Quantcast

Prevalence and impact of ocular allergy in the population attending UK optometric practice.

Research paper by James S JS Wolffsohn, Shehzad A SA Naroo, Navneet N Gupta, Jean J Emberlin

Indexed on: 29 Jan '11Published on: 29 Jan '11Published in: Contact Lens & Anterior Eye



Abstract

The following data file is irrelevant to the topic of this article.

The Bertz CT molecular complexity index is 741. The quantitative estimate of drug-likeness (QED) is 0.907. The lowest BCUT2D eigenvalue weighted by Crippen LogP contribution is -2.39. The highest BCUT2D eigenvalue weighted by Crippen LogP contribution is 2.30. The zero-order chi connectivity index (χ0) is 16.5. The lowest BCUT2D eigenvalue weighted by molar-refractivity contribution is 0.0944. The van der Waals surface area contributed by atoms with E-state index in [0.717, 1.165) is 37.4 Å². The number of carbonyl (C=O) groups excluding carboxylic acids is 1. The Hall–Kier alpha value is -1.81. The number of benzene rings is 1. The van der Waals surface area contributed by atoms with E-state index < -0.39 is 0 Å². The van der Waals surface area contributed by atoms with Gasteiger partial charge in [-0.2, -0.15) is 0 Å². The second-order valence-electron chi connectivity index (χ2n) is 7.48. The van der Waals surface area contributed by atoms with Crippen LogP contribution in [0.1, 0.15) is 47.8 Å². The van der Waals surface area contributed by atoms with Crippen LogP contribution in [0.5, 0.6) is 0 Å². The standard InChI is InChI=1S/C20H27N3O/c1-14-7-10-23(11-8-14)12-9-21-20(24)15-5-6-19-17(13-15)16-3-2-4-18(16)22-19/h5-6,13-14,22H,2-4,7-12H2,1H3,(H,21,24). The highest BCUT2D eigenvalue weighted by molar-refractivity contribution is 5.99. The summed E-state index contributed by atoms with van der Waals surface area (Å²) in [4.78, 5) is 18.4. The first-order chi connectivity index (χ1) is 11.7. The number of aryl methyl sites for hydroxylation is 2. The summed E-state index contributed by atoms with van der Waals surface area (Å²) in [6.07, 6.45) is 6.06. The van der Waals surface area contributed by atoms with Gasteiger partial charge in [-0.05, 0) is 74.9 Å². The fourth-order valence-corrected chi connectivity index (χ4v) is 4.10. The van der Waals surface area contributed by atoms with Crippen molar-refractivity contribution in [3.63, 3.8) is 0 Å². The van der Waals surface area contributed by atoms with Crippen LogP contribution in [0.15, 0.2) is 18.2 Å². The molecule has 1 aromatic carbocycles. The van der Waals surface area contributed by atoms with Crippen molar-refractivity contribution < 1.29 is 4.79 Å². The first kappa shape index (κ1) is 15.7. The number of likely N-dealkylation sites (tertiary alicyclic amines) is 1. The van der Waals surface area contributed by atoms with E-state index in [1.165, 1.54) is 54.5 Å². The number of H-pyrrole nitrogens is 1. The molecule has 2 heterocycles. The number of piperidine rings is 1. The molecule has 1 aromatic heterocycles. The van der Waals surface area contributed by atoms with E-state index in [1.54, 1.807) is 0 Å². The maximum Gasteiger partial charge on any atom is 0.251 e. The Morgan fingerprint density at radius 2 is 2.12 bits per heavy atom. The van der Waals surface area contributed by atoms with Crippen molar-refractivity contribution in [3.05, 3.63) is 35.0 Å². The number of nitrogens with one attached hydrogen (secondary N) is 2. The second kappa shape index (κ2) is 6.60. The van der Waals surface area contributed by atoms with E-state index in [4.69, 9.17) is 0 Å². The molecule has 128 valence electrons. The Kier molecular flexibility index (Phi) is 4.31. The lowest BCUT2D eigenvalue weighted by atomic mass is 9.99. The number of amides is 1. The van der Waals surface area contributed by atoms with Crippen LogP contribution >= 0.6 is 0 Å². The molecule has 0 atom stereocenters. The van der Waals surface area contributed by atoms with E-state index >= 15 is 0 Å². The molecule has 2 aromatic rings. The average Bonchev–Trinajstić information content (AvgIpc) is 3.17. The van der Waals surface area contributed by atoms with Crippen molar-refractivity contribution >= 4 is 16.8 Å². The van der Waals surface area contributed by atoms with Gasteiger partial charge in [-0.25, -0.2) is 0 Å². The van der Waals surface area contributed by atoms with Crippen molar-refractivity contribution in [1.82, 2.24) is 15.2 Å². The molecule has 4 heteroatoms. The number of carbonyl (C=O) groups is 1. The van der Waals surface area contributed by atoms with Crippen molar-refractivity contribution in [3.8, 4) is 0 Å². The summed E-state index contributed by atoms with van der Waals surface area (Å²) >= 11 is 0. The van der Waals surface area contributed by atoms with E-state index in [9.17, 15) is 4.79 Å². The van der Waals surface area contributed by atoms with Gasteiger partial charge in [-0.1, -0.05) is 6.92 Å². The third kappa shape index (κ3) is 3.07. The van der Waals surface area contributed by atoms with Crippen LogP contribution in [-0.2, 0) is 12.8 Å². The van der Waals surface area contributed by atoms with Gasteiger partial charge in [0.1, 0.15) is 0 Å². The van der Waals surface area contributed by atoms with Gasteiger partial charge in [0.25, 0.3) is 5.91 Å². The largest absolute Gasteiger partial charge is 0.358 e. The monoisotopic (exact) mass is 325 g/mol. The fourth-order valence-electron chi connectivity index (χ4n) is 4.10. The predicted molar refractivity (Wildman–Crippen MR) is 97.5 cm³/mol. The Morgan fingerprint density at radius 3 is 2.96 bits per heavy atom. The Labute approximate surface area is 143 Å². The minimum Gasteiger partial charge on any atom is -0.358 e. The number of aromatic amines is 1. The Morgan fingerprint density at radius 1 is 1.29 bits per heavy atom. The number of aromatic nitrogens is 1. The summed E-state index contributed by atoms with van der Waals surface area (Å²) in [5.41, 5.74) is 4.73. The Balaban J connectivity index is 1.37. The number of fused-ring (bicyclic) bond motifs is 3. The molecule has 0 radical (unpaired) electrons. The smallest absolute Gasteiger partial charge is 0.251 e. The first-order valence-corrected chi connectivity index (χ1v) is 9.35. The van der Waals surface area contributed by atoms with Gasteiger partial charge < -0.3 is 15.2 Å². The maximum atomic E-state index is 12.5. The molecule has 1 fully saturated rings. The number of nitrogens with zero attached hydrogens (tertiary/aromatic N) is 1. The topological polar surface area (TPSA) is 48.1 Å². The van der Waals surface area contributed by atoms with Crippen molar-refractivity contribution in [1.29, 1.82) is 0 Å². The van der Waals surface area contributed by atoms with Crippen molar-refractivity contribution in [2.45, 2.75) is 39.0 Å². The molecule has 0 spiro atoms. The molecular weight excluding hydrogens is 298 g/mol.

To determine the prevalence of ocular allergy in patients attending optometric practices in the UK West Midlands and the impact this has on patients' daily lives.Patients attending 9 optometric practices in the West Midlands, UK, were surveyed about the occurrence of ocular allergy, the severity of the symptoms and their treatment. Patients self-reporting ocular allergy were invited to complete a more detailed questionnaire.Of the 1904 consecutive patients assessed (mean age 47.7±23.2 years, 55% female), 13% reported an allergy, 8% an ocular allergy, rated as at least mild in 85% of cases. Medication was used by 77% of patients reporting ocular symptomology. Patients with ocular allergy (n=126) completed the detailed questionnaire. Seasonal symptoms occurred for 3.4±1.9 months of the year with a peak in June to July. The most common 'hayfever' type symptoms were itchy eyes and a runny nose, and ocular symptoms were itchiness and a desire to rub the eyes. Most had gained medication over the counter (73%) with advice from GPs (53%), pharmacists (41%) or a friend or relative (18%). Only 11% consulted an optometrist. Medication was mainly in the form of antihistamine tablets (71%), eye drops (40%) and nasal spray (40%). Those interested in a specialist ocular allergy service (83%) were willing to pay £15.50 on average.Ocular allergy is relatively common, but treatment is often self-managed, does not appear to totally overcome the discomfort and rarely involves a detailed eye examination.